Casanova's Women by Judith Summers

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Synopsis

Told from the perspective of his innumerable sexual conquests, Casanova's Women renders a vivid flesh-and-blood portrait of the famed philanderer, clearing away the myth while illuminating the lives of the women who have too long languished in the shadows. The eighteenth-century Venetian adventurer Giacomo Casanova used his magnetic personality to talk his way into the beds of more than two hundred women. Charming, brilliant, and devastatingly attractive, he claimed to like women and to understand their emotional and sexual needs. To those he truly loved, he was the perfect lover--thoughtful, generous, and imaginative. To others he could be ruthless, selfish, and dishonest. Judith Summers's exuberant and candidly erotic biography reveals how Giacomo Casanova, a sickly son of Venetian actors, went on to transcend the rigid social boundaries of the eighteenth century to keep company with kings and beguile beautiful women. With original research culled from period diaries, wills, correspondence, and memoirs, this unique look at the legendary lady-killer gives voice to the many women on whose naked backs Casanova's reputation was built.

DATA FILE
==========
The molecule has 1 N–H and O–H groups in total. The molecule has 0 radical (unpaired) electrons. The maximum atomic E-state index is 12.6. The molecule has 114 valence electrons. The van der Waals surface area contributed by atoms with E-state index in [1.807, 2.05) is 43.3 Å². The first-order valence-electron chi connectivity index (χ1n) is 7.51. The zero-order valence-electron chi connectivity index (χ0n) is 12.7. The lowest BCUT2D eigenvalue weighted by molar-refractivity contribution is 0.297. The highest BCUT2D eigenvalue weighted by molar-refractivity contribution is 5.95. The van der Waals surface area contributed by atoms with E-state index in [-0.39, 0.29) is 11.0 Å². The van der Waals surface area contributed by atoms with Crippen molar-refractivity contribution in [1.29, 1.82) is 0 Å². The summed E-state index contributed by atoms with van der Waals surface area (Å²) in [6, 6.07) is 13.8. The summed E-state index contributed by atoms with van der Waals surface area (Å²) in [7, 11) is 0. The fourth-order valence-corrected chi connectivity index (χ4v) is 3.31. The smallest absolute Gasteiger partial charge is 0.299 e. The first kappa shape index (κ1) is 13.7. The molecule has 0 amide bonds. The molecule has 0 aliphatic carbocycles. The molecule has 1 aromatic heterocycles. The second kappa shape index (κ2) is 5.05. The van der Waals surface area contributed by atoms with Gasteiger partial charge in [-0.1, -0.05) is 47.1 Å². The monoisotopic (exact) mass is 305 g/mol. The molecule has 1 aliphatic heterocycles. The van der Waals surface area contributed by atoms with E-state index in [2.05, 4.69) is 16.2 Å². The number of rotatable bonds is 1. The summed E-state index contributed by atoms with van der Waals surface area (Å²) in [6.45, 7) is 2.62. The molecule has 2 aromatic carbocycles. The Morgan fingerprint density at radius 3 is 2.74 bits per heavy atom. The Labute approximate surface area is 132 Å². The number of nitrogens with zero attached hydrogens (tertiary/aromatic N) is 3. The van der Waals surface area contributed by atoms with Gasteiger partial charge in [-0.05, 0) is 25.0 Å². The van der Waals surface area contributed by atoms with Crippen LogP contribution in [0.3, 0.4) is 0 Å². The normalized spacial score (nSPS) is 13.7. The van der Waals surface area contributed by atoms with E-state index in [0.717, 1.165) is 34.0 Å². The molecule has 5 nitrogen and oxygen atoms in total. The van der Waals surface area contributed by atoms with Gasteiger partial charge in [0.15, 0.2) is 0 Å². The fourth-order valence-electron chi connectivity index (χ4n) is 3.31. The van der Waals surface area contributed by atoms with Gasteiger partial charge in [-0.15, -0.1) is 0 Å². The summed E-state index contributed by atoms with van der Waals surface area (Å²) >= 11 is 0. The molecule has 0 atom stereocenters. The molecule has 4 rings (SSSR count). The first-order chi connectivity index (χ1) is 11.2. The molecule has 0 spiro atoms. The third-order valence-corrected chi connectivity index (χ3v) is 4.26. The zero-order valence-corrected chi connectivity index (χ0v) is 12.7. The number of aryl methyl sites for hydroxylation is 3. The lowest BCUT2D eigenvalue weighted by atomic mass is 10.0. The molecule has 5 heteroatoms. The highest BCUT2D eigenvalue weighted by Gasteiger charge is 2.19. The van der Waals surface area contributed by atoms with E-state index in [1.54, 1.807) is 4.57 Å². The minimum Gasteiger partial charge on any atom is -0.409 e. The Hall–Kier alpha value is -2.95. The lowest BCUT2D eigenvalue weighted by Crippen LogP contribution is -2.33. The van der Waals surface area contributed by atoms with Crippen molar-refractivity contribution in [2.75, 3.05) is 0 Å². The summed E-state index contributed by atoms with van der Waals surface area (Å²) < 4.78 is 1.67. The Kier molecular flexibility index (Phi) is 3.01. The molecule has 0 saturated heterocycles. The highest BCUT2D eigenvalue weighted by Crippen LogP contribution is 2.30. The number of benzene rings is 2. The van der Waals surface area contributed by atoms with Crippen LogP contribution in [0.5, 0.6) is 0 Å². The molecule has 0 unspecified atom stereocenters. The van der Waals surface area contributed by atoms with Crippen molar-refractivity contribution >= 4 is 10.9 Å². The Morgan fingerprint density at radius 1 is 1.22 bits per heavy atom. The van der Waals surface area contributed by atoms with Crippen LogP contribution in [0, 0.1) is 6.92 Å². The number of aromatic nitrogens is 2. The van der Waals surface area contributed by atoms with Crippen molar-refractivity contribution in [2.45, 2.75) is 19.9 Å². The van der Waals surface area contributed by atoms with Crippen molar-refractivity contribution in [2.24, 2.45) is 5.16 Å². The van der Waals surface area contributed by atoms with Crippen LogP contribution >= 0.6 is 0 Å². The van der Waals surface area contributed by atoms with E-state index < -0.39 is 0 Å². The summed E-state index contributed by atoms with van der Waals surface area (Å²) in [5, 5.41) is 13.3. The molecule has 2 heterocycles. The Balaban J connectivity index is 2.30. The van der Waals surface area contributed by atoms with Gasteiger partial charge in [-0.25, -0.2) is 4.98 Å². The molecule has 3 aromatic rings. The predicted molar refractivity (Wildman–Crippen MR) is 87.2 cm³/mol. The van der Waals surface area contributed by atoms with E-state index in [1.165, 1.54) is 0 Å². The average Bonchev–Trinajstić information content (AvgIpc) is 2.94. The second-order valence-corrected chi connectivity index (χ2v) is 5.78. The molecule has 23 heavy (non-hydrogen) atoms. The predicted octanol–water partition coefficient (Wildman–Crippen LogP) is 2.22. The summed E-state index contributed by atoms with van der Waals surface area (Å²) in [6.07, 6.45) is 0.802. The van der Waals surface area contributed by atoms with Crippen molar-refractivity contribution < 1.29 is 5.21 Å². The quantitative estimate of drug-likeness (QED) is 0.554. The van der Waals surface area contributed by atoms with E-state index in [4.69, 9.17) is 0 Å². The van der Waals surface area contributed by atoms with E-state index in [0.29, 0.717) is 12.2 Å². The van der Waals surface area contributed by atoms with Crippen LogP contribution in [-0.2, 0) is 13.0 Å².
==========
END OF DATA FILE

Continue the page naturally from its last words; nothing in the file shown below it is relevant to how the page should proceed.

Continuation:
About Judith Summers

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Judith Summers is the author of four novels and two non-fiction books. She has written widely on the 18th century and the history of London, where she lives with her son.
 
Published February 5, 2011 by Bloomsbury USA. 396 pages
Genres: Biographies & Memoirs, History, Travel. Non-fiction

Unrated Critic Reviews for Casanova's Women

The New York Times

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Judith Summers turns the spotlight away from Casanova and onto some of the many women he seduced, principally the ones who offered something like equal battle.

Nov 10 2006 | Read Full Review of Casanova's Women

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